CANNON AIR FORCE BASE, N.M. --
The United States Special Operations Command owes its existence to Operation Eagle Claw, a joint mission that fell apart over the deserts of Iran in 1980. Since USSOCOM’s 1987 activation, Special Operations Forces from each branch of the DoD have trained extensively on how to work as a team.
For members of Have Ace-West led by U.S. Army Chief Warrant Officer 4 John Bryant and U.S. Army Master Sgt. Justin Hummer, that joint training needed a dose of reality and adrenaline—so Cannon’s Green Beret Experience was born.
“I saw a gap,” Hummer explained. “There’s a lot of Joint Special Operations University courses that teach SOF personnel how to work with each other, and a lot of individuals at Cannon have been to those courses. There’s a lot that you can get out of a slideshow, but there’s also a lot you can get from being down on the ground executing the mission with the right people.”
In October, Have Ace-West laid a plan for a five-day training experience at Melrose Air Force Range for Airmen who might not otherwise get to train directly with Soldiers in the Special Operations community.
Already in its second iteration, the experience is expanding, bringing in more Air Commandos and more diverse training.
“GBX is becoming more robust each time,” Hummer said. “Initially, the participants were able to go to the range, do some small unit tactics and work in an urban environment, and then we did a full mission profile.”
December’s most recent experience tacked on two more pieces of essential ground operations knowledge.
“During this training rotation, we built aerial delivery bundles with the supervision of Cannon’s Aerial Delivery Riggers, then established an austere environment drop zone where the students were able to watch the bundles being delivered via the MC-130J aircraft,” said Hummer.
Airmen also conducted a Call For Fire with an AC-130W gunship, then trained for close-quarters battle in an urban environment.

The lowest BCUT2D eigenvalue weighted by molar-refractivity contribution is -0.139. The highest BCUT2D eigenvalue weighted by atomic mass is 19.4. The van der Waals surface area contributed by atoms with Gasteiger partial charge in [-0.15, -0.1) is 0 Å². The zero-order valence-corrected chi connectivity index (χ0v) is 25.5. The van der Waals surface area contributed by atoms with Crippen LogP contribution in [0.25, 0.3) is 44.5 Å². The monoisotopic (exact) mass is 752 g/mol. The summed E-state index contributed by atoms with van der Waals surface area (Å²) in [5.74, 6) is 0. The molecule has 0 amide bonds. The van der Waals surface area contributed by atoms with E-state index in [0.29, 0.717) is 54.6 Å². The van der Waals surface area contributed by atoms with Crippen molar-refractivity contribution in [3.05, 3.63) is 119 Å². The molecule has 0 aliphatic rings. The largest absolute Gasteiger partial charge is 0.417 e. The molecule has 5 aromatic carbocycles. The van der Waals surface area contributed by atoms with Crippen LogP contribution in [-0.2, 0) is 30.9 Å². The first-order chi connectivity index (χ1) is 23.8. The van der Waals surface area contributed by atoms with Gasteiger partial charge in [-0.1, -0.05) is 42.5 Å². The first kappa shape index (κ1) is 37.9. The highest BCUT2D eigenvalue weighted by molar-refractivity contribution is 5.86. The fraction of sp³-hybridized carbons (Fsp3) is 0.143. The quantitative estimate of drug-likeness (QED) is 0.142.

The experience strives both to boost morale and educate Air Commandos on the trials and triumphs of working on the ground.
“Having talked to folks in places like maintenance and other sections, we wanted to give them a better understanding of what we do, why we’re here, and what the Air Force role is in supporting ground operations,” Hummer said.
The joint operations concept hit home toward the end of the week with a full mission profile, a training experience with myriad moving parts that takes Air Commandos as close as they can get to the real deal.
“It’s really cool to see Airmen practicing the training we’ve provided them over just three days, exchanging rounds with an opposing force and understanding how they’ll react to being shot at in the streets,” Hummer said. “We then added in those additional stressors of a casualty and opposing forces. It’s a training environment, and the Have Ace-West instructors all guide them and lead them through the experience, but it feels realistic.”
Air Commandos interested in taking part in the experience should request more information from their supervisor. The next experience is slated for mid-March, and the Joint Ground Liaison Office hopes to expand to 6-8 Airmen from each of Cannon’s groups.
“We’re aiming for the groups to send the hard-charger type individual,” said Hummer. “The one that’s there working hard every day. We don’t dictate the specifics here, all we want is people who are motivated to train.”
Motivated Air Commandos might just get a chance to take a hands-on approach to learning the ins and outs of joint Special Operations.
“I want the Airman that’s turning wrenches on an engine to understand how important their job is at the end of the day,” Bryant said. “After GBX, they will have a better understanding of how their work supports the operator on the ground during training or real world missions, and they can have greater satisfaction in their job.”